Hippocrates, the father of medicine, was found “Not Guilty” last week at a Chicago’s National Hellenic Museum (NHM) event as modern-day judges, lawyers and jurors examined the controversial case involving the famous ancient Greek.
A non-scripted courtroom drama gripped the audience on February 20 at the Harris Theater for Music and Dance as well-known lawyers debated a case which was originally tried more than 2,300 years ago.
Following an evening of compelling and timely debate with proceedings and decisions by notable judges and jurors, a jury composed of community leaders, legal and medical professionals and academics presented their verdict of “Not Guilty” to the panel of federal and state court judges.
The modern-day court debated whether the great Greek physician was guilty of violating his own oath (later named after him as the Hippocratic Oath) when administering medical care to the dying King of Thebes.
The King, desperate to be cured, offered Hippocrates many treasures and riches for remedies to his many ailments. Upon his death, the king’s son and heir charged Hippocrates for violating the oath he had written when taking up his medical practice, citing that Hippocrates stole his father’s last days.
Arguments from both prosecution and defense were convincing, and many in the audience of hundreds stated the case presented an ethical and professional challenge.
A jury of twelve esteemed jurors from the community was impaneled for the trial. In the end, the breakdown of the jury’s verdict was three who saw Hippocrates as guilty and nine who voted not guilty.
The jury’s verdict was supported by hundreds of attendees, when the scales of justice were literally tipped to “Not Guilty” by the majority of the audience, who also voted, using chips.
The esteemed panel of judges split evenly, with two supporting the arguments of the prosecution and two supporting the position of the defense counsel.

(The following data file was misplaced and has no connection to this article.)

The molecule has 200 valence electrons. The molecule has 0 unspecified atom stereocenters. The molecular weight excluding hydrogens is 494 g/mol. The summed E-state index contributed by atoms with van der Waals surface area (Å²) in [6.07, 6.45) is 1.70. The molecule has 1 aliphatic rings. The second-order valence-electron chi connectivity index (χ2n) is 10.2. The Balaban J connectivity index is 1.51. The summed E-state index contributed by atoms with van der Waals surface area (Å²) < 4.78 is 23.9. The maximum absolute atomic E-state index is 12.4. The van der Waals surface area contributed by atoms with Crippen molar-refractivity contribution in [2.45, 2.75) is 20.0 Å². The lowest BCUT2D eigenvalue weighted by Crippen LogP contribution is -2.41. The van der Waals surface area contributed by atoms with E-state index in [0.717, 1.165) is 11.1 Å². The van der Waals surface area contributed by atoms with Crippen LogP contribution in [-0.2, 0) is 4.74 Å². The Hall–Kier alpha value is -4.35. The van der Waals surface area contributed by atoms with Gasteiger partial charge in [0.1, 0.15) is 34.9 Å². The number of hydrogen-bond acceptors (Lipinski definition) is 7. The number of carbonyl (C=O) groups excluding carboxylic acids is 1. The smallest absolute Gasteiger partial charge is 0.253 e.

Indeed, the case against Hippocrates was strong, and it was a difficult decision for all.
“Presenting The Trial of Hippocrates as our sixth installment of our trial series was a huge success,” National Hellenic Museum President Dr. Laura Calamos stated.
“The participating judges, lawyers and jurors prepared their cases to the highest quality, and the debate the audience experienced had us all on the edge of our seats. This is one of the most engaging events the Museum holds each year, and this year was certainly no exception!” she added.
“This truly unique event brings Hellenism alive, including our love of learning, by prompting critical thinking and citizen involvement in decision-making. It’s not every day that we as ordinary individuals get to listen to some of the best attorneys in the state argue a case with all the authentic drama as if it’s an official trial, the museum president added.
“At the end of the courtroom presentations last night, our audience came together as was done in ancient times, each casting their individual ballot, which resulted in a ‘Not Guilty’ verdict. Although an ancient story, questioning the quality of healthcare at the end of life is still being debated today, just as it was thousands of years ago,” said Dr. Calamos.
National Hellenic Museum Chairman John P. Calamos Sr. said about the event:
“I often hear the question, “But what does the Museum DO?” There is no better example than the Trial. We celebrate and portray our Greek culture and our Hellenic legacy through events like Trial, educational classes for all ages, exhibits and programs. We accomplish this through the tireless work of our staff and volunteers along with your support.”
NHM Trial Series Team
Cook County Circuit Judge Anna H. Demacopoulos, U.S. Court of Appeals Judge William J. Bauer, U.S. District Judge Charles P. Kocoras (presiding), and U.S. District Judge Sharon Johnson Coleman presided over “The NHM Trial of Hippocrates”.
The legal counsel included Robert A. Clifford of Clifford Law Offices, Patrick M. Collins of King & Spalding, former U.S. Attorney Dan K. Webb of Winston & Strawn, and Tinos Diamantatos of Morgan, Lewis & Bockius LLP.
Dr. Peter Angelos, Associate Director of the MacLean Center for Clinical Medical Ethics at the University of Chicago, served as the Expert Witness. He was examined by attorney Christina Faklis Adair of the Cook County’s State Attorney’s Office.
Andrea Darlas, an award-winning radio and television news anchor and reporter at WGN Radio and WGN-TV, opened the trial as the Moderator.
Members of the Jury
Members of the 2019 Trial jury included George Bellas, Darby Dickerson, Michael L. Galaty, Hal R. Morris, Constance Stavropoulos Palas, Leon Platanias, Emily Reusswig, Leah Rippe, Herm Schneider, Kris Swanson, Terri E. Weaver, PhD, RN, and Dr. Athanasios Zervas, Associate Professor, University of Macedonia, Thessaloniki, Greece.
All photos courtesy of the National Hellenic Museum